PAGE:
Insights from Quadrant

No accounting for
COVID’s commissars

James Allan, writing in The Spectator, on how, without the COVID royal commission that will never be allowed, those responsible won’t be held accountable for the damage they did. That means the only responses to the lockdown years are an angry frustration or a compliant, sheep-like wiping of recent memories:

I am still seething mad at what the political class did to us. And they did it to us without taking a pay cut. Without suffering anything like what those who were young suffered, what those who were poor suffered, and what those who were outside ‘the laptop class’ suffered. Their claims that ‘we’re all in this together’ were patent lies and anyone with a half-functioning brain could see as much. But it became plain that there was unlikely to be any consequences, any retribution, for all of this cancelling of critics, outrageous slurs about being ‘granny killers’, turning people into snitches of their neighbours and friends, weaponising of the police into thugs, and a lot more.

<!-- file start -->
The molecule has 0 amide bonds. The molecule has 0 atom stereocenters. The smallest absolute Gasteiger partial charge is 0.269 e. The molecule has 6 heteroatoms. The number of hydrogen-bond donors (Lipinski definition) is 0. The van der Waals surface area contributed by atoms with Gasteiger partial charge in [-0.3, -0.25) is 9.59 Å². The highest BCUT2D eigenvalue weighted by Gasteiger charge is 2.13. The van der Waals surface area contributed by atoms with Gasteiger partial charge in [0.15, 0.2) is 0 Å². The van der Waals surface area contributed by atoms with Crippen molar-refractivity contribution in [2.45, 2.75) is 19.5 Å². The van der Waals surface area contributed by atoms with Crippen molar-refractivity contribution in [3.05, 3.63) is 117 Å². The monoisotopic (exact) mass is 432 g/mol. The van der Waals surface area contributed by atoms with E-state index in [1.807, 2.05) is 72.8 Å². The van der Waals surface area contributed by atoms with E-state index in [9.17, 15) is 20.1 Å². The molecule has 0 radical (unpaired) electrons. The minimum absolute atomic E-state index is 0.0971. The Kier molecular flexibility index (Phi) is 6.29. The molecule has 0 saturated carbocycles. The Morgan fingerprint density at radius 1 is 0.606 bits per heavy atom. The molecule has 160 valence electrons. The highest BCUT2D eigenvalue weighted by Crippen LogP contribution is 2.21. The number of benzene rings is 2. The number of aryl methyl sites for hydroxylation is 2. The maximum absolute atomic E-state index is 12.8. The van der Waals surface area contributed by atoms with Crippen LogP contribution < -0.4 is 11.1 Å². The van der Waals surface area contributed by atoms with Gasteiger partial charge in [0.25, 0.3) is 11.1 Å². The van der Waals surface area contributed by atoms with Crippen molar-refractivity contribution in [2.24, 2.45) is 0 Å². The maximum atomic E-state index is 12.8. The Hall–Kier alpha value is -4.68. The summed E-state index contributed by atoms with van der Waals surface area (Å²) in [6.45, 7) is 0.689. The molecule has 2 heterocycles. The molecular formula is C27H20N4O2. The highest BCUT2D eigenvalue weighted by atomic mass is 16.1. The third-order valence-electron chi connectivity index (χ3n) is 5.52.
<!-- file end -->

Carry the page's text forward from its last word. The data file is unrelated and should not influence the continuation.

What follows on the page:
And then there’s this:

Australia right now has sky-high excess deaths. If the goal of lockdowns was to save more lives than it cost then it has failed miserably on its own terms. The incredible stupidity of [UK ex-health minister Matt] Hancock in being so arrogant that it never occurred to him not to give away otherwise encrypted texts (which made the writers more forthcoming than otherwise) has done us all a huge favour.

Every single Australian knows in his or her heart that our own politicians were no different than Britain’s – no less self-serving, focused on PR and fearmongering, clueless on the data, afraid to stand up to the worst elements of the modelling class, etc. Read ‘em and weep readers.

Read ’em and weep indeed.

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